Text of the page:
The recent wrangling over the governor’s massive energy agenda in Springfield is a case in point, but it’s only the latest example of decision-making at the highest levels that includes everyone but those who will have to pick up the tab. No one on Team Pritzker, it seems, consistently stands up for the business community.
As Crain’s Steve Daniels reports, the Senate left Springfield having failed to vote on legislation to both keep open the nuclear plants that Chicago power giant Exelon plans to close and to put Illinois on a path to a carbon-free power-generation future. But a lingering dispute between environmentalists and labor over the timetable to close fossil fuel plants remained stalemated and forced Senate President Don Harmon to adjourn the chamber’s proceedings without a vote.
Earlier that day, Daniels reported that a coalition of business organizations, led by the Illinois Manufacturers’ Association and the Illinois Retail Merchants Association, had made an 11th-hour plea to kill or at least stymie the bill. One of their central complaints was that the Pritzker administration and legislative Democrats hadn’t issued cost estimates for the bill. It wasn’t that they and their members weren’t willing to pay more—these organizations have backed power bill hikes in the past in order to maintain the electric reliability so necessary to keep their enterprises humming. Their concern was that the measure as then configured could raise power costs for their various members by 8 to 15 percent. The business coalition was frustrated that those percentages are, at best, an educated guess—no estimates have been forthcoming from the policymakers themselves—and when the fine points of the bill were being hammered out in the month prior to the thwarted vote, business organizations like the manufacturers, the retailers and the Building Owners & Managers Association were not invited to take part.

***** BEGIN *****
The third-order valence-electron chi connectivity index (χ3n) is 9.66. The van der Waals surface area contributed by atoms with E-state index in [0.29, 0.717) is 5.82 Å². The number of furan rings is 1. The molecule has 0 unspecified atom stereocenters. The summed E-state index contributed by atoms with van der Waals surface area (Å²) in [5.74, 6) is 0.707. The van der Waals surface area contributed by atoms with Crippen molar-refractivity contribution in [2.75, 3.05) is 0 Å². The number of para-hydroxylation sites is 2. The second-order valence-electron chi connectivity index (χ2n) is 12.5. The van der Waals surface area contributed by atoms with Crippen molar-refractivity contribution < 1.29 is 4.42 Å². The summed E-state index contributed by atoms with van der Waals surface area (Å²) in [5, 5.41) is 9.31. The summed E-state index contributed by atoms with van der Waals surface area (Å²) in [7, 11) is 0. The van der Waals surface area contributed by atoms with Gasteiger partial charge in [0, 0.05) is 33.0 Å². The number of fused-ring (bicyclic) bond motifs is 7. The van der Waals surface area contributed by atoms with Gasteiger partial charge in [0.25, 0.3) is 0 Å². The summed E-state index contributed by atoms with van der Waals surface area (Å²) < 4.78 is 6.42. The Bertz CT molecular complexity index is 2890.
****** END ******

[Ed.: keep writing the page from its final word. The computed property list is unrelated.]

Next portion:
So who was in the room? Environmental advocates and union representatives, green power companies, as well as Exelon and its Commonwealth Edison subsidiary.
The measure those favored few were hashing over that day promised nearly $700 million over five years to Exelon for its nuke bailout. It promised more than $200 million per year for support of new solar and wind development. It pledged more than $200 million annually for various energy-oriented social programs, including electric-vehicle infrastructure and equity investments. All of that would be charged to ratepayers in the form of surcharges on their electric bills. Unlike in past energy bills, there were no caps imposed on how much rates could go up. As Daniels points out, that serves two purposes. It ensures the money for the various interests doesn’t run dry, as it has for new ratepayer-funded solar development under the 2016 Future Energy Jobs Act. And it prevents critics from providing a solid cost estimate for how much ratepayers will have to shell out to support all of these mainly private-sector interests.
As Crain’s columnist Joe Cahill forcefully argues in this week’s issue, lawmakers and Team Pritzker may believe they’ve done their jobs if they reach an energy deal in the next few weeks that satisfies each powerful interest group with a stake in energy legislation. But their job is to make good policy for the entire state of Illinois. A bill that drives up electricity costs in Illinois is bad policy.
That’s especially noteworthy as Texas, home to the nation’s fourth-largest city right behind Chicago, struggles yet again with an electrical grid on the fritz. Affordable and reliable electricity has long been one of Illinois’ key competitive advantages. Any legislative step that undercuts that reliability—and doesn’t take into account the needs and concerns of the businesses and residents who will pay for it—is a step down the wrong road, one that leads away from Illinois.